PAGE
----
Safe Driving for Teens

Teenagers face a different reality than the rest of us the instant they get behind the wheel: car crashes are the number one cause of death among their peers.

If you’re a young driver you can decrease the risk by limiting your night driving and observing speed limits. There are many such safe driving strategies.

For instance, you might also work to gain a better understanding of your craving for the sensation of speed and the tendency to take risks — and explore ways to use that knowledge to modify your behavior.

Don’t Drive Drowsy

Driving while fatigued causes approximately 100,000 crashes each year. Fatigue slows reaction time, decreases awareness and inhibits correct judgment. Experts say the best response to fatigue is to pull over and take a nap. Caffeine, loud music, or open windows are only a temporary solution

Speeding Can Increase Accidents

The time required to avoid a crash is reduced by speed and the likelihood of a crash increases. The severity does, too. When your speed increases from 40 mph to 60 mph, for example, the energy released by a collision more than doubles.

Courtesy Goes A Long Way

Exhibiting greater courtesy and consideration for other drivers can make driving safer. If another driver cut you off, try to turn the other cheek and stay driving at normal speeds. It’s best to not let drivers who are impatient make you react to them.

Weather

Failing to adjust to adverse weather conditions can prove fatal. Experts caution that you slow down, anticipate adjustments, and use appropriate braking techniques. At 40 mph, in a car that normally takes 110 feet to stop on dry pavement, it takes 200 feet to stop in the rain and 770 feet to stop on ice.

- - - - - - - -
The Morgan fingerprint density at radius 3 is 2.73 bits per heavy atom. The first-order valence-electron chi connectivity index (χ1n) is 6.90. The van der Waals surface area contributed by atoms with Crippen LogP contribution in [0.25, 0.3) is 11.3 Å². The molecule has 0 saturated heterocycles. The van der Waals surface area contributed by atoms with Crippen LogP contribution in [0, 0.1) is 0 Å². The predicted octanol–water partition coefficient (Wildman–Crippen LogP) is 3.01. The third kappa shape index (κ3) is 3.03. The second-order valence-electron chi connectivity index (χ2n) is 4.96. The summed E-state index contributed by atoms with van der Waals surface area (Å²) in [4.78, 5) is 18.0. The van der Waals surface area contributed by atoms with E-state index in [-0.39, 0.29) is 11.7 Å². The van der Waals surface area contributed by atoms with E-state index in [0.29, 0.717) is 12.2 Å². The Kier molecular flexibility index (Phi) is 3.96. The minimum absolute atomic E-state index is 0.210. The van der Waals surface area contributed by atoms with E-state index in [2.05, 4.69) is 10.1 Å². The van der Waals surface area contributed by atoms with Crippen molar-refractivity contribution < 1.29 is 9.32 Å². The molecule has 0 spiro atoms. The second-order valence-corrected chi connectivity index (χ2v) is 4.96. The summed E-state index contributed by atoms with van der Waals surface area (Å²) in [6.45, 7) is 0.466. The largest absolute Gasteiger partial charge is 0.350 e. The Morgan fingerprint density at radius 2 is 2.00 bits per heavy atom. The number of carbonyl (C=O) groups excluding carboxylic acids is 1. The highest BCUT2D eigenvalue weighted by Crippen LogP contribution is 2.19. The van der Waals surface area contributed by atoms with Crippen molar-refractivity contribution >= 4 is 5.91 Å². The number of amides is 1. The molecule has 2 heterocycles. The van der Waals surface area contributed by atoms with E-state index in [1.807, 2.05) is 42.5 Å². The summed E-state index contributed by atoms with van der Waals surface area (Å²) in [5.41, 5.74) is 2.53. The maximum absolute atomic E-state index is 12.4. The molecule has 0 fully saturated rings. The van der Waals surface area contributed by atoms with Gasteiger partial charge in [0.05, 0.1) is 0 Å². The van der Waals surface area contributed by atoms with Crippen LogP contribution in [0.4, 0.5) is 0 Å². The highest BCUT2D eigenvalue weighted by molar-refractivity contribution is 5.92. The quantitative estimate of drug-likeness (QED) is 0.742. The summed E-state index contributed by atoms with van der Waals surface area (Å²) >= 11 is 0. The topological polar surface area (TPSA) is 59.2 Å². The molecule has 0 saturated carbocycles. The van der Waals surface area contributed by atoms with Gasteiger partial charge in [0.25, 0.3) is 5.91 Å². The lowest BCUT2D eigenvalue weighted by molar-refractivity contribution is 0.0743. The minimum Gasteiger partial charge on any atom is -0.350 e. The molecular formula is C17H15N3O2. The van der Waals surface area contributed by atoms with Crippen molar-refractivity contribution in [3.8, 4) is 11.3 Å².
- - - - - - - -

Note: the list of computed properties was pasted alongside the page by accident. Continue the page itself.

Limit nighttime and weekend driving.

Many teens drive at night for the first time in summer, with the night driving privilege often extended all at once. Treat night driving like the new experience it is and allow independent night driving only after significant supervised night driving.

According to the Insurance Institute for Highway Safety, 42 percent of fatal crashes involving teenagers happened between 9 p.m. and 6 a.m. And the later it gets, the greater the chance that alcohol is involved. The Fatality Analysis Reporting System determined the risk of teenage drunk driving fatality is nearly 200 times as great at 1 a.m. Sunday as the risk nine hours later at 10 a.m. Sunday morning.

Not surprisingly the risk of crash deaths also increases on Friday, Saturday and Sunday, with 54 percent of teenage motor vehicle deaths in 2003 occurring on weekend nights.

Punishing Bad Driving Habits: Revoke privileges if they speed, drink and drive.

Parents must insist their children wear safety belts, whether the child is the driver or a passenger. In general, teenagers are less likely than adults to wear safety belts, and failure to buckle up plays a significant role in teen driving deaths: About two-thirds of teens who are killed in crashes are not buckled up.

Safety-belt usage becomes more lax with alcohol consumption. Teen drivers are less likely to use restraints when they have been drinking.

In 2003, 74 percent of the young drivers who had been drinking and were killed in crashes were not wearing safety belts. Teenagers’ crashes and violations are more likely to involve speeding than those of older drivers, and most fatal crashes occur at high speed. The thrill seeking associated with immaturity (physical and emotional) can overtake what the driver knows to be the right thing to do. Nearly a third of drivers ages 15 to 20 who were killed in car crashes in 2003 had been drinking.

 

 

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